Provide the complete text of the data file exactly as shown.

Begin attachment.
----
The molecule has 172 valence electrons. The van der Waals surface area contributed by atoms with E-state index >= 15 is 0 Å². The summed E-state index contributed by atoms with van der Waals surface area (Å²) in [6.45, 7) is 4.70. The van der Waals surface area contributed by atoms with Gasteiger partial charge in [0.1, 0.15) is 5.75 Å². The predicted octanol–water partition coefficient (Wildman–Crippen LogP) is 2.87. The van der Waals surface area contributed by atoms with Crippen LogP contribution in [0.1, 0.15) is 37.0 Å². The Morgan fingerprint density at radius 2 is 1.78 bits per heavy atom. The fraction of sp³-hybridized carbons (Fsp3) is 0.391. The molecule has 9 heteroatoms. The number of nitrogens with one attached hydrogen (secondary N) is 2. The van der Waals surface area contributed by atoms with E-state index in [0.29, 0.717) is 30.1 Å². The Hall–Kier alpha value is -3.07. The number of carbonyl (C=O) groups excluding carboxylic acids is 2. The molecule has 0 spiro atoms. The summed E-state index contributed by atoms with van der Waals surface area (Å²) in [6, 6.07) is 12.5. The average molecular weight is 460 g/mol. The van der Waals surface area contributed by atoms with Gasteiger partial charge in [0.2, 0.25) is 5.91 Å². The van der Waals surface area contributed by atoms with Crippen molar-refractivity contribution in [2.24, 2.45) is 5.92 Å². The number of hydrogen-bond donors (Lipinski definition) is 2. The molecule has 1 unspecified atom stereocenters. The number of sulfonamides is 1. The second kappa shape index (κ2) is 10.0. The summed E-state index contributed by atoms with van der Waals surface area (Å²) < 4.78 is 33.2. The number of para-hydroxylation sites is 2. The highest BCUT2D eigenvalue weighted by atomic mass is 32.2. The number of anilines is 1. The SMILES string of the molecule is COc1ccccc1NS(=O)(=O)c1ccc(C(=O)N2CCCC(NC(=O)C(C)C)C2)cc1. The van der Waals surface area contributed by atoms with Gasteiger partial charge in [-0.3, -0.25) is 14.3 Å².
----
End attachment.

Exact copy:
The molecule has 172 valence electrons. The van der Waals surface area contributed by atoms with E-state index >= 15 is 0 Å². The summed E-state index contributed by atoms with van der Waals surface area (Å²) in [6.45, 7) is 4.70. The van der Waals surface area contributed by atoms with Gasteiger partial charge in [0.1, 0.15) is 5.75 Å². The predicted octanol–water partition coefficient (Wildman–Crippen LogP) is 2.87. The van der Waals surface area contributed by atoms with Crippen LogP contribution in [0.1, 0.15) is 37.0 Å². The Morgan fingerprint density at radius 2 is 1.78 bits per heavy atom. The fraction of sp³-hybridized carbons (Fsp3) is 0.391. The molecule has 9 heteroatoms. The number of nitrogens with one attached hydrogen (secondary N) is 2. The van der Waals surface area contributed by atoms with E-state index in [0.29, 0.717) is 30.1 Å². The Hall–Kier alpha value is -3.07. The number of carbonyl (C=O) groups excluding carboxylic acids is 2. The molecule has 0 spiro atoms. The summed E-state index contributed by atoms with van der Waals surface area (Å²) in [6, 6.07) is 12.5. The average molecular weight is 460 g/mol. The van der Waals surface area contributed by atoms with Gasteiger partial charge in [0.2, 0.25) is 5.91 Å². The van der Waals surface area contributed by atoms with Crippen molar-refractivity contribution in [2.24, 2.45) is 5.92 Å². The number of hydrogen-bond donors (Lipinski definition) is 2. The molecule has 1 unspecified atom stereocenters. The number of sulfonamides is 1. The second kappa shape index (κ2) is 10.0. The summed E-state index contributed by atoms with van der Waals surface area (Å²) < 4.78 is 33.2. The number of para-hydroxylation sites is 2. The highest BCUT2D eigenvalue weighted by atomic mass is 32.2. The number of anilines is 1. The SMILES string of the molecule is COc1ccccc1NS(=O)(=O)c1ccc(C(=O)N2CCCC(NC(=O)C(C)C)C2)cc1. The van der Waals surface area contributed by atoms with Gasteiger partial charge in [-0.3, -0.25) is 14.3 Å².